• Minimalism that stretches on forever. [, via Rhizome]

  • Six Chinatown galleries, one mysterious name: photographs from this year's brilliantly marketed CalArts MFA show, which I wish I was able to see. [TRYHARDER]

  • Artemisa Clark's review of the CalArts MFA show. [Modern Painters/Artinfo]

  • Speaking of great marketing, Michael Govan is hosting one-day-only shows in LACMA's new Resnick Pavilion. Catherine Wagley has penned a smart, moving essay on the first show, devoted to Walter De Maria's The 2,000 Sculpture. [Art21]

  • It is in your self-interest to find a way to be very tender. [Ms. Jen Bekman]

  • The greatest photograph of Steven Spielberg of all time. [Eyelevel]

  • Will Cotton, paintings, pastries, ladies. [Amy Goodwin]

  • Vintage Obrist: The Secret Files of Gilbert & George, 2000 [UBU via]

  • Let the record show that Holland Cotter ran — and wrote — the nine-gallery "Lush Life" gauntlet first. He even read Richard Price's book. [NYT]

  • My review of Justin Lowe's remarkably great show at the Wadsworth Atheneum. [Modern Painters/Artinfo]

  • Lowe's show is part of the Wadsworth's "MATRIX" contemporary-art program, which the museum has carefully and gloriously archived. [Wadsworth]

Thursday, July 8, 2010

The Mutability of Warhol's Brillo Boxes

Mike Bidlo, installation views of Not Warhol (Brillo Boxes, 1964), 2005, at Lever House, New York. Photos: 16 Miles [more]
“The things I make are / variable / as simple as possible / reproducible. / They are components of a space, since they are like building elements, / they can always be rearranged into new combinations or positions, thus, they alter the space. / I leave this alteration to the consumer who thereby again and anew participates in the creation.”

Charlotte Posenenske, in Offenbach, Germany, published in Art International 12 (May 1968)

It’s too bad that German sculptor Charlotte Posenenske and Andy Warhol never collaborated. Reading the 1968 manifesto that is published in the pamphlet accompanying Artists Space’s smart show of Posenenske's work, it just about perfectly describes Warhol’s Brillo Box sculptures. Explaining her own sculptures, Posenenske writes that they are “reproducible,” that “they can always be rearranged into new combinations or positions,” and that she has left “this alteration to the consumer.”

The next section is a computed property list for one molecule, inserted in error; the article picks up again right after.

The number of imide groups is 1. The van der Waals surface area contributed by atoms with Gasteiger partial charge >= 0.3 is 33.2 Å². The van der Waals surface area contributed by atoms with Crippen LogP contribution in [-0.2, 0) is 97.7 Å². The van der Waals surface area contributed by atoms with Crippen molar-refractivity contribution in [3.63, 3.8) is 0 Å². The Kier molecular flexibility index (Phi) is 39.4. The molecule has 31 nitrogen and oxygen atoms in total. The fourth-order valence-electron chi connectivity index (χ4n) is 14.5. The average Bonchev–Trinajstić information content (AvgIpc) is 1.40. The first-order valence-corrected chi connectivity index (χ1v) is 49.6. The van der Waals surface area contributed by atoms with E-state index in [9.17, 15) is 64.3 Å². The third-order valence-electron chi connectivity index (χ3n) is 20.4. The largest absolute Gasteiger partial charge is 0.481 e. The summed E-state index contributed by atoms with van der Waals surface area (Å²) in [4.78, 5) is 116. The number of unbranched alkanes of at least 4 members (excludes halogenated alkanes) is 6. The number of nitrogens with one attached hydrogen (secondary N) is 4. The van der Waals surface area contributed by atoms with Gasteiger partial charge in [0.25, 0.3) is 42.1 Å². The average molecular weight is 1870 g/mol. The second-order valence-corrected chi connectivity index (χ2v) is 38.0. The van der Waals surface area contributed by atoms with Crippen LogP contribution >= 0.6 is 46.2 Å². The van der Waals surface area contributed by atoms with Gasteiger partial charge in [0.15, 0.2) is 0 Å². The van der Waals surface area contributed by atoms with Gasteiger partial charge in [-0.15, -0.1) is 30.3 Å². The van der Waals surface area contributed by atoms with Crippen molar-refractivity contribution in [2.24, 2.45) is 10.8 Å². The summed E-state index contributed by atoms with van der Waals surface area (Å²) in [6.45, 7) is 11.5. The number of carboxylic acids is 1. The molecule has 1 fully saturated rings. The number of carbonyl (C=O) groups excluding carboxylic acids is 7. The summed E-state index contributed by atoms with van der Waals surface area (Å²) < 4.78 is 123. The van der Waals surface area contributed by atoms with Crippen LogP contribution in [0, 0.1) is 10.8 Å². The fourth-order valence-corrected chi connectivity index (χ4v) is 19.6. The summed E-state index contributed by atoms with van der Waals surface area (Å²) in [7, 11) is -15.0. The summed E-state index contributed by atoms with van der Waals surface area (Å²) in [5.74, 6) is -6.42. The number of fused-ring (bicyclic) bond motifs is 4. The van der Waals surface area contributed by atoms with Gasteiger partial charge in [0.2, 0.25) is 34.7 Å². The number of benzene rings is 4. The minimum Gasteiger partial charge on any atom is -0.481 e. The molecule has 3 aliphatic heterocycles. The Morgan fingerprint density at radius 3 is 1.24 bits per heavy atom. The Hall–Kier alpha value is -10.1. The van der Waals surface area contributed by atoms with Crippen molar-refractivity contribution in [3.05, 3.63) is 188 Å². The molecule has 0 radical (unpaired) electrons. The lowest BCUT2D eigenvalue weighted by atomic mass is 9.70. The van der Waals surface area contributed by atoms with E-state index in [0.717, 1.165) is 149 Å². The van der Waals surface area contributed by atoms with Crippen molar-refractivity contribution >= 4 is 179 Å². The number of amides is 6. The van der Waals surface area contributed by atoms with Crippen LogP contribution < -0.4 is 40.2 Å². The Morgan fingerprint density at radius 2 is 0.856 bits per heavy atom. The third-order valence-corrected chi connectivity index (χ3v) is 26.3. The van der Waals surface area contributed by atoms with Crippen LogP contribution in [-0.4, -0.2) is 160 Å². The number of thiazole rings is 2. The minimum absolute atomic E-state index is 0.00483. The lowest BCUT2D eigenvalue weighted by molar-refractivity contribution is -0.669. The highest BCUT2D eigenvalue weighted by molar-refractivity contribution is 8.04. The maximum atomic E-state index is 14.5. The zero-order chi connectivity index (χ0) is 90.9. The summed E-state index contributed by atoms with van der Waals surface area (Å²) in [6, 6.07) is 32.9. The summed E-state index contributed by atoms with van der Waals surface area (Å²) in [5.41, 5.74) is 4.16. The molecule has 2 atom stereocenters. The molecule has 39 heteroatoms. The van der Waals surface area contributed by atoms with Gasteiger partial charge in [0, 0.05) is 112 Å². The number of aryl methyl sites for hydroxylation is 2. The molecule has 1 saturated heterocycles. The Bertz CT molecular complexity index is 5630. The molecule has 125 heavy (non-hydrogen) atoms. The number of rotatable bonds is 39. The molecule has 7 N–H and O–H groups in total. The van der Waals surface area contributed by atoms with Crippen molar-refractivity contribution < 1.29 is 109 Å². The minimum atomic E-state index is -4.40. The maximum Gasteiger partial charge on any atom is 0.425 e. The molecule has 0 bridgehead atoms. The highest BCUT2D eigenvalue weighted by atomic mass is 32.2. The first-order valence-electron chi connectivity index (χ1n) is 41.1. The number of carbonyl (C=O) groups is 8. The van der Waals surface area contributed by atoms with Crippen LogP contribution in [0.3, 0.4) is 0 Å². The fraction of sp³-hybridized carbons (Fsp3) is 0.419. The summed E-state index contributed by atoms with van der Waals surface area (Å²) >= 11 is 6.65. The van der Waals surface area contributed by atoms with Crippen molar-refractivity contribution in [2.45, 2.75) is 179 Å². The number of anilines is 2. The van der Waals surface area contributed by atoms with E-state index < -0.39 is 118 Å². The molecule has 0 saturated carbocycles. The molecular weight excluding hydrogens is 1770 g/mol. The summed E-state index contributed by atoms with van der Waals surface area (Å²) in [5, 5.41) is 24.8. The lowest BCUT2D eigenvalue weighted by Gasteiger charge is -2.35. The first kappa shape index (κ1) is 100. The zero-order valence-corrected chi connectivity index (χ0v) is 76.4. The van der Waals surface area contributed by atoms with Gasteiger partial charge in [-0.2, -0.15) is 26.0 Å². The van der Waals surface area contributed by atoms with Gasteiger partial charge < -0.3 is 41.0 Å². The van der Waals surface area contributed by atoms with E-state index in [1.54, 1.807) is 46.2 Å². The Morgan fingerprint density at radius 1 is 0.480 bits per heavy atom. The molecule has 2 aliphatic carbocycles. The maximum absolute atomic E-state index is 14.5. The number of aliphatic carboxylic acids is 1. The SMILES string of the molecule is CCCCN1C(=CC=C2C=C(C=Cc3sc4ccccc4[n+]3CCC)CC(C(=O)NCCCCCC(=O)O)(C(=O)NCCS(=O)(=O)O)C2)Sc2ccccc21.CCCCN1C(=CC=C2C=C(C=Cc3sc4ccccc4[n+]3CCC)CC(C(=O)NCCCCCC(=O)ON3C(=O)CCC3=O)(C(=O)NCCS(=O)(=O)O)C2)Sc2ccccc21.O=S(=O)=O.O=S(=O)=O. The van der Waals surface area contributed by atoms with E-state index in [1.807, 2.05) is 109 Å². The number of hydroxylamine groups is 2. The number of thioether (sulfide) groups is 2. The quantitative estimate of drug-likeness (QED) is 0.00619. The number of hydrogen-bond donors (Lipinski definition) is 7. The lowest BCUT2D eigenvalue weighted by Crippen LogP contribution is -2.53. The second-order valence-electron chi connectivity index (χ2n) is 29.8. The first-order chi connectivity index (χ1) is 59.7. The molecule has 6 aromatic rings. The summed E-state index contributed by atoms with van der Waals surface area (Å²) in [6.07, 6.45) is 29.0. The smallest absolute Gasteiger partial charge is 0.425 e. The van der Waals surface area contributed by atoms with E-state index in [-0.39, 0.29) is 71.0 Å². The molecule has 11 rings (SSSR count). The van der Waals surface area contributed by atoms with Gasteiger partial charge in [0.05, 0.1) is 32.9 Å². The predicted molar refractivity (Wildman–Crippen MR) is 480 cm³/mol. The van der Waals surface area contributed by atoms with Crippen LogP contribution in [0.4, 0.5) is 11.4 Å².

Having only seen Warhol’s sculptures displayed in regular grids, their mutability only occurred to me after a trip to the Lever House, where collector Aby Rosen has put Mike Bidlo’s faux Warhol Brillo Boxes on display. Check out the three pieces that are turned on their sides! (There’s even one that is upside down.) I also hadn’t realized that some sets of the boxes were sold (or at least authorized) in complete editions of ten or more. Single boxes, like this one, which was once in the collection of Swiss dealer Bruno Bischofberger, turn up at auction occasionally.

A catalogue writer at Christie’s nicely summarizes the mutability of the works in an entry about a set of 10 boxes, breathlessly explaining that this is “an art that is open to all, that we can arrange and rearrange like building bricks at our own discretion…” The Pop artist, the writer says, “insist[ed] that we have the right as much as he does to take part in an artistic process that, as we can see from the subject matter, has been democratised and made open for all.”

For a thorough look at the various editions of the Brillo Boxes, Greg Allen is the key source. He also links to The Moment’s interview with Bidlo, who briefly describes the various versions of the work, proving that appropriation artists tend to be the most discerning connoisseurs. Charlie Finch has also weighed in, detailing Rosen’s “champagne vernissage” for the lobby show, which was attended by philosopher and Brillo Box expert Arthur Danto. Finch calls for a reevaluation of Bidlo’s work, and asks, “Is Mike Bidlo ready for his auction moment?” This much is clear: if a Bidlo Brillo Box ever beats the price of a Warhol Brillo Box in an auction room, it is going to be a very special day.

A real Brillo Box is securely enclosed in glass in the Lever House lobby.

Mike Bidlo, "Not Warhol (Brillo Boxes, 1964)"
Lever House Art Collection
New York, New York
Through September 11, 2010